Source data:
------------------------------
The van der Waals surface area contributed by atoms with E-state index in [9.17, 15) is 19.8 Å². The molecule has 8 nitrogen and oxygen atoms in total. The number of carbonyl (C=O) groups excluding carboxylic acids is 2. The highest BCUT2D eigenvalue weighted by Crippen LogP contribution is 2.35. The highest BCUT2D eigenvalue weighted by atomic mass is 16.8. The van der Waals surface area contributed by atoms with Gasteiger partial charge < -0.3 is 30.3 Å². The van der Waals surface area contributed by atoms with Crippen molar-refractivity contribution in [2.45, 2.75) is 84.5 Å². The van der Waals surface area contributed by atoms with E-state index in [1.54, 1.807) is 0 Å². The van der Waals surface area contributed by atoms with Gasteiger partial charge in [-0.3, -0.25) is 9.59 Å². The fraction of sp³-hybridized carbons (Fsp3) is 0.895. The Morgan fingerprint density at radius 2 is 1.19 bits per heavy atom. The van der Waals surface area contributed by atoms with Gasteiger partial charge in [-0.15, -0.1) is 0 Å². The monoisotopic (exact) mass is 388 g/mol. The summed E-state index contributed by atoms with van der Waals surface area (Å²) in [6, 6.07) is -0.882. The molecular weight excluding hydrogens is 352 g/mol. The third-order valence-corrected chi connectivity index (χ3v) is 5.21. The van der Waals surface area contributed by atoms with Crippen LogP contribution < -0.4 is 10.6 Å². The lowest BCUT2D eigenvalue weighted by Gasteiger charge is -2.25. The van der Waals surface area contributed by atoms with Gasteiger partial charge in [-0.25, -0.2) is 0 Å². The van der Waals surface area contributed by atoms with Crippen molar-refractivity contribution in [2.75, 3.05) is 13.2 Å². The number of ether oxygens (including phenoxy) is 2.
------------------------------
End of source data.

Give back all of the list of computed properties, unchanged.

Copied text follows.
The van der Waals surface area contributed by atoms with E-state index in [9.17, 15) is 19.8 Å². The molecule has 8 nitrogen and oxygen atoms in total. The number of carbonyl (C=O) groups excluding carboxylic acids is 2. The highest BCUT2D eigenvalue weighted by Crippen LogP contribution is 2.35. The highest BCUT2D eigenvalue weighted by atomic mass is 16.8. The van der Waals surface area contributed by atoms with Gasteiger partial charge < -0.3 is 30.3 Å². The van der Waals surface area contributed by atoms with Crippen molar-refractivity contribution in [2.45, 2.75) is 84.5 Å². The van der Waals surface area contributed by atoms with E-state index in [1.54, 1.807) is 0 Å². The van der Waals surface area contributed by atoms with Gasteiger partial charge in [-0.3, -0.25) is 9.59 Å². The fraction of sp³-hybridized carbons (Fsp3) is 0.895. The Morgan fingerprint density at radius 2 is 1.19 bits per heavy atom. The van der Waals surface area contributed by atoms with Gasteiger partial charge in [-0.15, -0.1) is 0 Å². The monoisotopic (exact) mass is 388 g/mol. The summed E-state index contributed by atoms with van der Waals surface area (Å²) in [6, 6.07) is -0.882. The molecular weight excluding hydrogens is 352 g/mol. The third-order valence-corrected chi connectivity index (χ3v) is 5.21. The van der Waals surface area contributed by atoms with Crippen LogP contribution < -0.4 is 10.6 Å². The lowest BCUT2D eigenvalue weighted by Gasteiger charge is -2.25. The van der Waals surface area contributed by atoms with Gasteiger partial charge in [-0.25, -0.2) is 0 Å². The van der Waals surface area contributed by atoms with Crippen molar-refractivity contribution in [2.75, 3.05) is 13.2 Å². The number of ether oxygens (including phenoxy) is 2.